An Isolated Argentina seeks an Alliance with Mexico- What are the Implications?

An Isolated Argentina seeks an Alliance with Mexico- What are the Implications?

As Argentina becomes more isolated in the region, its President, Alberto Fernandez, is seeking closer relations with Mexico. Is a strategic alliance between the two countries possible? What are the implications for the region?

Argentina and its Neighbors

Argentina’s leftist government led by Alberto Fernandez often disagrees on many issues with its neighbors. The differences extend to many areas of national and international governance and have led Argentina to be isolated in the regional arena.

Argentina is surrounded by governments of a different political color, with the exception of Bolivia. There is Piñera in Chile, Bolsonaro in Brazil, and LaCalle Pou in Uruguay. With the exception of Bolivia, ideological differences with its neighbors predominate; however, Jair Bolsonaro is one of the leaders that constantly distances himself from Alberto Fernandez. For example, Jair Bolsonaro has criticized Fernandez repeatedly for hardening restrictions against the Covid-19 pandemic and supporting abortion rights, among others.

Mercosur is another point of contention between Argentina and the remaining member states. Brazil and Uruguay wish to modernize and flexibilize the bloc, to enable the member states to negotiate free trade agreements individually. Argentina’s president, on the other hand, is following a more protectionist approach, asserting that making the bloc flexible is a mistake in the context of the economic crisis that his country is currently suffering.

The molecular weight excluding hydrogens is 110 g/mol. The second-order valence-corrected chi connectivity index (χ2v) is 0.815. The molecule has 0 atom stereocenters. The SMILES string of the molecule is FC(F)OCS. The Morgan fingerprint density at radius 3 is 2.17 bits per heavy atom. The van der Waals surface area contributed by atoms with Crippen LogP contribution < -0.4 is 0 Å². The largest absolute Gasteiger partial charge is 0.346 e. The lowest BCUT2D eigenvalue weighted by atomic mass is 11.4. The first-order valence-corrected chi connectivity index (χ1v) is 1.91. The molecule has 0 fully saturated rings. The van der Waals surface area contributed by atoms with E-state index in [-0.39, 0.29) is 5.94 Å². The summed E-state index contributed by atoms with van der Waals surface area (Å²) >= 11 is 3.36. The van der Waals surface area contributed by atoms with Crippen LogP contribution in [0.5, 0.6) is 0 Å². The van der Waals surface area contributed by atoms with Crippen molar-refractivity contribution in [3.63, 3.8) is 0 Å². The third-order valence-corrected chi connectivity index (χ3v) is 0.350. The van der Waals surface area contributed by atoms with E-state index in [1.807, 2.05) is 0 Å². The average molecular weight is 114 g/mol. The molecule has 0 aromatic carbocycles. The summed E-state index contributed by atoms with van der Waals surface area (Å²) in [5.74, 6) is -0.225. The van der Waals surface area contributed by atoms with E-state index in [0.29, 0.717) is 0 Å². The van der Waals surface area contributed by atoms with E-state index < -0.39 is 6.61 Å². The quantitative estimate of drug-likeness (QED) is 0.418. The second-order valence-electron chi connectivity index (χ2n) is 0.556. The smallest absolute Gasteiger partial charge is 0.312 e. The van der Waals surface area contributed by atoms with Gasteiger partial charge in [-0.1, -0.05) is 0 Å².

Argentina distanced itself once again from its neighbors by leaving the Lima Group, a bloc of Latin-American nations designed to encourage peaceful negotiations with Venezuela, with the ultimate goal of restoring democracy in the country. Argentina argued that the bloc had ‘led to nothing’ and had isolated Venezuela. This point of view goes against many of its neighbors’ wishes to continue pushing towards the country’s democratization.

Recently, Alberto Fernandez provoked a regional outrage after claiming that ‘Mexican comes from the Indians, the Brazilians came from the jungle, but we Argentinians came from the ships’ in an attempt to explain the country’s ties to Europe. While Fernandez has apologized, many leaders in the region have taken offense to the President’s comments. Congressman Eduardo Bolsonaro, Brazil’s President’s son, called Fernandez racist and claimed that ‘the ship that is sinking is that of Argentina’. These instances demonstrate how isolated Argentina is within the region.

Mexico and Argentina: a New Leftist Front?

Since Alberto Fernandez’s victory, Mexican and Argentinian relations have been friendlier than usual. In less than two years, Fernandez has visited Andres Manuel Lopez Obrador (AMLO) twice. Argentina’s second visit in February 2021 set the tone for unprecedented cooperation between the two nations.